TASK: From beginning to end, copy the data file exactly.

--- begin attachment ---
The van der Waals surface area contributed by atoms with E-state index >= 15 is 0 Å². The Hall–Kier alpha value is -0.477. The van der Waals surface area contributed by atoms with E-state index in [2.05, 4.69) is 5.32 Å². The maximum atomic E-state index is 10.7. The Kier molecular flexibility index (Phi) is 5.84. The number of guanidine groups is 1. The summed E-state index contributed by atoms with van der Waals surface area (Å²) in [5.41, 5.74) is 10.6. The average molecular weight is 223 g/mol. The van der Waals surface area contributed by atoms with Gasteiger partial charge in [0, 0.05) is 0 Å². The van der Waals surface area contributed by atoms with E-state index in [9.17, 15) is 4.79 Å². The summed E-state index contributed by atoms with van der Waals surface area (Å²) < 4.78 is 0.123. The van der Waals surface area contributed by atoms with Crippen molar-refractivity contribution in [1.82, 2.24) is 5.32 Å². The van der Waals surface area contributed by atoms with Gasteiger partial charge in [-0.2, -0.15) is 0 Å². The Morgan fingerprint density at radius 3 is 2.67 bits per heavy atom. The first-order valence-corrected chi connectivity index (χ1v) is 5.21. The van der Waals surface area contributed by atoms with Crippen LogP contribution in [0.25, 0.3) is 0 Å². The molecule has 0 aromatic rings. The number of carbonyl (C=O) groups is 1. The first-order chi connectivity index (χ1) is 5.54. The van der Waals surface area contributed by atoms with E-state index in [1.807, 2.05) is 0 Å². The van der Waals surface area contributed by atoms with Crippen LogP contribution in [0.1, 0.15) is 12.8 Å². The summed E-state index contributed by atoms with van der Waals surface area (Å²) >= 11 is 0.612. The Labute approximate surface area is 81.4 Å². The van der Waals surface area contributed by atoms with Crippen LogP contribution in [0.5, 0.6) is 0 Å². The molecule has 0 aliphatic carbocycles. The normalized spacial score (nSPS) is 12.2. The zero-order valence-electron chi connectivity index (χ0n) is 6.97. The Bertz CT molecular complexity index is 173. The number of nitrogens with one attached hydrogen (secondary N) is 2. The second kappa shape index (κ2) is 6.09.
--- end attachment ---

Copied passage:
The van der Waals surface area contributed by atoms with E-state index >= 15 is 0 Å². The Hall–Kier alpha value is -0.477. The van der Waals surface area contributed by atoms with E-state index in [2.05, 4.69) is 5.32 Å². The maximum atomic E-state index is 10.7. The Kier molecular flexibility index (Phi) is 5.84. The number of guanidine groups is 1. The summed E-state index contributed by atoms with van der Waals surface area (Å²) in [5.41, 5.74) is 10.6. The average molecular weight is 223 g/mol. The van der Waals surface area contributed by atoms with Gasteiger partial charge in [0, 0.05) is 0 Å². The van der Waals surface area contributed by atoms with E-state index in [9.17, 15) is 4.79 Å². The summed E-state index contributed by atoms with van der Waals surface area (Å²) < 4.78 is 0.123. The van der Waals surface area contributed by atoms with Crippen molar-refractivity contribution in [1.82, 2.24) is 5.32 Å². The van der Waals surface area contributed by atoms with Gasteiger partial charge in [-0.2, -0.15) is 0 Å². The Morgan fingerprint density at radius 3 is 2.67 bits per heavy atom. The first-order valence-corrected chi connectivity index (χ1v) is 5.21. The van der Waals surface area contributed by atoms with Crippen LogP contribution in [0.25, 0.3) is 0 Å². The molecule has 0 aromatic rings. The number of carbonyl (C=O) groups is 1. The first-order chi connectivity index (χ1) is 5.54. The van der Waals surface area contributed by atoms with E-state index in [1.807, 2.05) is 0 Å². The van der Waals surface area contributed by atoms with Crippen LogP contribution in [0.1, 0.15) is 12.8 Å². The summed E-state index contributed by atoms with van der Waals surface area (Å²) >= 11 is 0.612. The Labute approximate surface area is 81.4 Å². The van der Waals surface area contributed by atoms with Crippen LogP contribution in [0.5, 0.6) is 0 Å². The molecule has 0 aliphatic carbocycles. The normalized spacial score (nSPS) is 12.2. The zero-order valence-electron chi connectivity index (χ0n) is 6.97. The Bertz CT molecular complexity index is 173. The number of nitrogens with one attached hydrogen (secondary N) is 2. The second kappa shape index (κ2) is 6.09.